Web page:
Are you living in a bubble—church, small group, Bible study, homeschool group, Christian writing group? Do you have friends who aren’t other “bubble people,” whose regular speech isn’t embroidered with religious lingo, who don’t pray about everything, who don’t read “Christian” books, who don’t know the words to every song on the CCM Top Ten list, who go see Rated-R movies, who wouldn’t even know how to find the “Religion” section of a Barnes & Noble? Do you know anyone who is an atheist or agnostic—whom you haven’t tried to evangelize but only befriend? Are you renewing your mind by being open to those with different ideas, different beliefs, different sexual orientations, different family structures, different stances on political and social issues and engaging in conversation with them and allowing your own beliefs and stances to be challenged so that you can grow, both intellectually and in your faith? Are you expanding your knowledge of God by looking for Him at work outside of the bubble (or box) we as Christians try to keep Him in; by being able to admit that we can’t know and understand all the ways in which God chooses to work in the world and in those outside of our bubbles?

Are you personally reaching out and connecting with those in the world with love and fellowship or only to those inside your bubble?

  1. Carol permalink
    Tuesday, March 16, 2010 4:07 am

    Hmmm, Kaye, this article gives me some things to think about. In some ways I’m a bubble person. Other than church and MTCW I don’t socialize much outside of work. But, since I do work in a relatively liberal academic medical center I am exposed to all kinds of people. But I don’t have deep, meaningful conversations with them.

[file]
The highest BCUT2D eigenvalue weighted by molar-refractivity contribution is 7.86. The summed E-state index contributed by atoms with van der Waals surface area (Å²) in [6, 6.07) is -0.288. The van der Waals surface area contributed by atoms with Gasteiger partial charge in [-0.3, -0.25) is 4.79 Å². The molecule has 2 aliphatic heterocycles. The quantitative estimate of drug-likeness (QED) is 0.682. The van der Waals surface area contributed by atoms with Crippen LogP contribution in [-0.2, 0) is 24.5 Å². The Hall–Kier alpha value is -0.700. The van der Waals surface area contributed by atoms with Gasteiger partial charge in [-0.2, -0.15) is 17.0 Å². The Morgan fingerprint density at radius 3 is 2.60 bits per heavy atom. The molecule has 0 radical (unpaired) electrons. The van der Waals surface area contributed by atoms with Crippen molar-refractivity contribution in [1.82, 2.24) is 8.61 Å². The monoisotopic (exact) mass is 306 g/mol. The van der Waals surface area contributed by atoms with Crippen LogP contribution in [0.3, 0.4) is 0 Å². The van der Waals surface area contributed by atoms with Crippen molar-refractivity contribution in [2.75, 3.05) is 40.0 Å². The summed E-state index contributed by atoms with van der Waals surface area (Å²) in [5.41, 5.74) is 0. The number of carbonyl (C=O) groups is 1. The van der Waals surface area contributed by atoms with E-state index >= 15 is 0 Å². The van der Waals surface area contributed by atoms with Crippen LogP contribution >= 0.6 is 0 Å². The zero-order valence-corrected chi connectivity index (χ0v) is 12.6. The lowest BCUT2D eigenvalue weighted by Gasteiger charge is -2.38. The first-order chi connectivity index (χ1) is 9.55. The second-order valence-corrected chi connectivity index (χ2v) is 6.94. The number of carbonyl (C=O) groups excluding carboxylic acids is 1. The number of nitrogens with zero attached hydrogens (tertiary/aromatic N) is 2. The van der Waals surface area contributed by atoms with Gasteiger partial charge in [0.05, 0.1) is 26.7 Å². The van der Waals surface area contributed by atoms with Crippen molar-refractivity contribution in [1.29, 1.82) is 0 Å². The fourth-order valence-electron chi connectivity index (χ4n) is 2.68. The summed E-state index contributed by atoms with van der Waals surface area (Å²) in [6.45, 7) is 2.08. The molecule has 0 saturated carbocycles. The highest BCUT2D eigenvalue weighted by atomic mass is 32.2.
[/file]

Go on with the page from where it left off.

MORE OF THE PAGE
2. Tuesday, March 16, 2010 5:49 am

    I think it is good and right for our “closest” friends, as Christians, to be fellow Christians. These are the people we are learning from, helping us grow, and gaining encouragement from.

    But I agree that we need to be a light to the world, and need to socialize out side of it as well. We need to love our neighbors, enemy’s, and not be opposed to socializing/being friends with those who aren’t Christians. (personally, the Bubble thing doesn’t do a lot for me… because I think God does tell us to be apart and separate from the world in our actions and the way we live our life…) But I’ve also seen many Christians go so FAR outside that they are influenced in an unhealthy way by those people they went to save. I’ve also seen people use “saving” others as an excuse to live a lifestyle that is NOT pleasing to God.

    As with everything, there is a balance. We DO need to surround ourselves with people who will help us live a life for Jesus and be those who we can mutually draw encouragement from. But we also need to love and show Jesus to the world as well, to truly be a light. The moon reflects the sun, but if it gets too far away from it… it’s not going to do much reflecting.


  3. Tuesday, March 16, 2010 7:37 am

    Balance. That’s the hard part. A few years ago my church was in the midst of calling a new Children’s Minister. A good friend and I took on the task of organizing and running our Wed. afternoon children’s ministry, on top of, for me, a full-time job. I loved it. I immersed myself in it. I wanted to do THAT instead of my regular job. I honestly thought about applying for the job. When I found out that the search committee wanted a MALE, ordained minister, I admit I was hurt. I knew I could do the job.